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Several “founders” stepped down including the park manager. Airstream sales began to decline and fewer trailers came to Traveler’s Rest as the elder ‘streamers declined. Discontent bread defections and many people simply left. Maintenance and park repair fell as money and interest dwindled and Traveler’s Rest was on the verge of collapse until the bylaws were changed admitting RV’s with other brands were allowed to stay. A renaissance of Traveler’s Roost was underway.

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As we walked around the park, we were greeted by a friendly wave from everyone. And I mean everyone. The sense of community was palpable, and while Airstreams still dot the landscape with newer and older models existing side by side sometimes, the other RV’s fit in well with the landscape in the various sections.

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We particularly liked the area of Cabana’s that were placed next to the Airstream offering what is known as a “Florida room” for residents to enjoy. Airstreams were next to mobile homes, or rested under canopies of Spanish moss covered oak trees.

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The gardens are well maintained by friendly Garden Club volunteers we met. The hall was bustling with church services, the golf links were busy and several people were out for walks with their dogs. They even have an off-leash area. Mirror Lake is now a bucolic view from the wood-planked walks and trails; wildlife teems along its shores.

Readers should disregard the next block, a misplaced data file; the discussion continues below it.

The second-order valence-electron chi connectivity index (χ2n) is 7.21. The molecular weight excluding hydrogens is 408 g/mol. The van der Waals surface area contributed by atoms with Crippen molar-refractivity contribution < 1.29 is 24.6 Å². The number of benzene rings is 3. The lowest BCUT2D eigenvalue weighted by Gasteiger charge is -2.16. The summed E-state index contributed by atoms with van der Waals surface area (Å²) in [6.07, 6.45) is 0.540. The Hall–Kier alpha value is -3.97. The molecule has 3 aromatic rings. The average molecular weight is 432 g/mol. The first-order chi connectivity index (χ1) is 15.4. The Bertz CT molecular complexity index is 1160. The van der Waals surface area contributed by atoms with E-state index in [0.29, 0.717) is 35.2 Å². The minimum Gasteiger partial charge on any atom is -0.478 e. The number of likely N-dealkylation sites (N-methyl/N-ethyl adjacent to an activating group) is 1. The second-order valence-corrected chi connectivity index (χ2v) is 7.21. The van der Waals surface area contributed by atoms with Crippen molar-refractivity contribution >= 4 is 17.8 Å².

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John and I now know a place to bring “Margaret” that will be close to his mom’s and provide us with a community of ‘streamers and RVer’s alike, but also that promise of a hookup for electricity and sewage for our longer stays. We are looking forward to our first trip across country!

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Roman, Josephine (John’s Mom) and John

Note: Much of the information on the park in the above article was taken from their history PDF available on their website here: http://www.travelersrestresort.com

Vintage Airstream Village, Florida

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I spent a year vacillating between going vintage or a new model. A 1970’s era Overlander is featured in AIRSTREAMING and I thought how cool it would be to go around the country and conduct readings and then show people the Overlander so they’d have a visual reference to what they’ve read or are going to read. What I found were that most Vintage owners are quite adept at carpentry, plumbing and remodeling, which I am most certainly not (though I do envision myself as a person who could with lots of practice).

But let’s be real. I would be working on it for years before I would get it to a place I’d want it to be, or I’d have to hire out for all the other stuff, which would price me right back to getting a new Airstream. I will always, however, have great respect for the vintage models and someday, when I retire, might embark on doing one. At Bates RV in Florida they have a mini Vintage Airstream Village that is fun, and each Airstream contains an office or is used by the company.

One can dream.